And on the subject of pseudonyms, a Tarzan Adventures repro I recently obtained has the Klan The Spoiler story credited to 'J. R. Taylor', 'based on one of Mike's characters'
            Last edited by Marca; 08-27-2006, 05:43 AM.
            'You know, I can't keep up with you. If I hadn't met you in person, I quite honestly would NOT believe you really existed. I just COULDN'T. You do so MUCH... if half of what goes into your zines is to be believed, you've read more at the age of 17 than I have at the age of 32 - LOTS more'

            Archie Mercer to Mike (Burroughsania letters page, 1957)

            Comment


            • #7
              I think it was generally known by my readers who'd be interested in such things that those were my pseudonyms. They were also used occasionally in Golden Nugget magazine. In fact Barclay and Bradbury were essentially Compact/Gold Star pseudonyms used when working for them.
              J.R.Taylor is essentially my mother's name! Not the R. I'm not sure where that came from!
              I probably had too many stories in that sequence of issues or else I was thinking of starting another series. Honestly can't remember at this late stage.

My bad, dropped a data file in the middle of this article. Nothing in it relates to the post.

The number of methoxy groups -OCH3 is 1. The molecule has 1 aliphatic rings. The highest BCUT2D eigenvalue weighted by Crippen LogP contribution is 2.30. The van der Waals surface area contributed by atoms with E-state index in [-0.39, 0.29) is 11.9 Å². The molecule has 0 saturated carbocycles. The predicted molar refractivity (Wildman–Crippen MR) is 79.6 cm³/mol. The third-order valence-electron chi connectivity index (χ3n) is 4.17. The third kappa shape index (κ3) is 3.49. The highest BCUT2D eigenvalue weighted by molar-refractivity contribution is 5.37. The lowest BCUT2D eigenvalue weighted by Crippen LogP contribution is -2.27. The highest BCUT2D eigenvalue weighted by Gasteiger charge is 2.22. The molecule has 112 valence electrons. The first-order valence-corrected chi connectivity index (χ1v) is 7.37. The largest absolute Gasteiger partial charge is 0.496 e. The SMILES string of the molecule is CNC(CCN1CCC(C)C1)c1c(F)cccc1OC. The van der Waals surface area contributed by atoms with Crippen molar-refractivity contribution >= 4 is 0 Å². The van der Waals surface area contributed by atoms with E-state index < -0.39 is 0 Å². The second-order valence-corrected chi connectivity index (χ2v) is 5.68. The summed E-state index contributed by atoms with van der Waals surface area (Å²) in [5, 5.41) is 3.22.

Pre-order or Buy my latest titles in Europe:
              The Whispering Swarm: Book One of the Sanctuary of the White Friars - The Laughter of Carthage - Byzantium Endures - London Peculiar and Other Nonfiction
              Doctor Who: The Coming of the Terraphiles - Kizuna: Fiction for Japan - Modem Times 2.0 - The Sunday Books - The Sundered Worlds


              Pre-order or Buy my latest titles in the USA:
              The Laughter of Carthage - Byzantium Endures - London Peculiar and Other Nonfiction - The Sunday Books - Doctor Who: The Coming of the Terraphiles
              Kizuna: Fiction for Japan - The Sundered Worlds - The Winds of Limbo - Modem Times 2.0 - Elric: Swords and Roses

              Comment


              • #8
                Mike, sorry to keep pestering you on long ago used pseudonyms, but a repro of the Christmas Book Collectors News I have that was issued to Nomads members includes an article on Zenith The Albino credited to 'J M Taylor'. This is very similar to the J R Taylor you used in Tarzan Adventures, so I'm wondering if it was written by you? I tried to nail this one with John Davey, but he said he wasn't sure himself. Any idea? If it is you, it's an interesting prelude to the creation of Elric.
                'You know, I can't keep up with you. If I hadn't met you in person, I quite honestly would NOT believe you really existed. I just COULDN'T. You do so MUCH... if half of what goes into your zines is to be believed, you've read more at the age of 17 than I have at the age of 32 - LOTS more'

                Archie Mercer to Mike (Burroughsania letters page, 1957)

                Comment


                • #9
                  I suspect it has to be me. All the evidence points to it (reversed initials and my mother's maiden name! -- plus my enthusiasm for Zenith.)

                  Pre-order or Buy my latest titles in Europe:
                  The Whispering Swarm: Book One of the Sanctuary of the White Friars - The Laughter of Carthage - Byzantium Endures - London Peculiar and Other Nonfiction